Insights gained over a 28-year study on the narrow head ant Formica exsecta
In the recent article “The life history of Formica exsecta (Hymenoptera: Formicidae) from an ecological and evolutionary perspective” published in Myrmecological News, Liselotte Sundström and Emma Vitikainen conducted a long-term study on F. exsecta over 28 years. They gained ecological and evolutionary key insights into the life history of this species. Here, Liselotte Sundström answers some questions.
MNB: Could you tell us a bit about yourself?
LS: I am an evolutionary biologist primarily interested in the genetic and ecological underpinnings of animal behaviour. Social insects were the perfect organisms to work on, given their intricate social life, and the fact that they were among the first organisms on which marker-based population genetic studies were done – Ross Crozier and Pekka Pamilo.
MNB: Could you briefly outline the research you published in Myrmecol. News in layman’s terms?
LS: The core message of the work is that long-term studies on the same populations of a species can reveal ecological and genetic patterns that one would not be able to see in any of the individual studies we have published on this species so far. This gives us a better understanding of how organisms respond to changes in the environment on the one hand, and how adaptations honed by natural selection might drive individual populations to extinction, on the other. The latter means that an adaptation that is beneficial in the short term may be harmful for a local population in the long term.
MNB: What is the take-home message of your work?
LS: Invest time and effort in careful monitoring of wild populations, while publishing smaller short-term work on specific aspects (so that you can maintain funding).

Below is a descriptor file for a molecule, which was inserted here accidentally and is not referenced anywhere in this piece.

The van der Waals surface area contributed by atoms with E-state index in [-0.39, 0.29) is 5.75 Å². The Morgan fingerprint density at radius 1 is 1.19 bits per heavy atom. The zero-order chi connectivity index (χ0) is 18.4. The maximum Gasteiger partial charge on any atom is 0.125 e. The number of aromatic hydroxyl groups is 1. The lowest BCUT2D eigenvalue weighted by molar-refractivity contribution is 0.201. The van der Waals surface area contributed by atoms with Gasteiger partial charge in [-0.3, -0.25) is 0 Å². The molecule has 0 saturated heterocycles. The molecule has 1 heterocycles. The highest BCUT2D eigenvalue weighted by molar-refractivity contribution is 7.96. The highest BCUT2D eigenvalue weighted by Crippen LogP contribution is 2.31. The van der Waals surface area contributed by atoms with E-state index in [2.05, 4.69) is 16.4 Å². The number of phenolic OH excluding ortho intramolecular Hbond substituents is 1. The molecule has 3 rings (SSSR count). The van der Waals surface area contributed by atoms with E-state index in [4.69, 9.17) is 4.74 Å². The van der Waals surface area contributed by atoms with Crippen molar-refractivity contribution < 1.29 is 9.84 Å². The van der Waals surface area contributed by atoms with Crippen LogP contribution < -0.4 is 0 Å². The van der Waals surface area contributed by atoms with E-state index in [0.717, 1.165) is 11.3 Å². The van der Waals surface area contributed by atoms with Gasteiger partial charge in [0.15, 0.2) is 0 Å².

MNB: What was your motivation for this study?
LS: Since school, I have had an interest in animal behaviour and genetics, and how to combine these.
MNB: What was the biggest obstacle you had to overcome in this project?
LS: No real obstacles, as far as funding and facilities go. Compiling the entire data set is a challenge, but no obstacle.
MNB: Do you have any tips for others who are interested in doing related research?
LS: If you find an organism, the facilities for working in the field, and some funds to start, do continue with consistent monitoring of key ecological parameters combined with genetic data. Address short-term key questions, solidly anchored in theory, of specific aspects of biology. This should help you to maintain funding. Having a solid basic insight into the biology of a species will also help you identify good research questions. Then when you retire you can publish a review.
MNB: Where do you see the future for this particular field of ant research?
LS: The advent of genomic data combined with deep knowledge of the ecology and behaviour of a study object will produce exciting and ground-breaking new insights into evolutionary biology.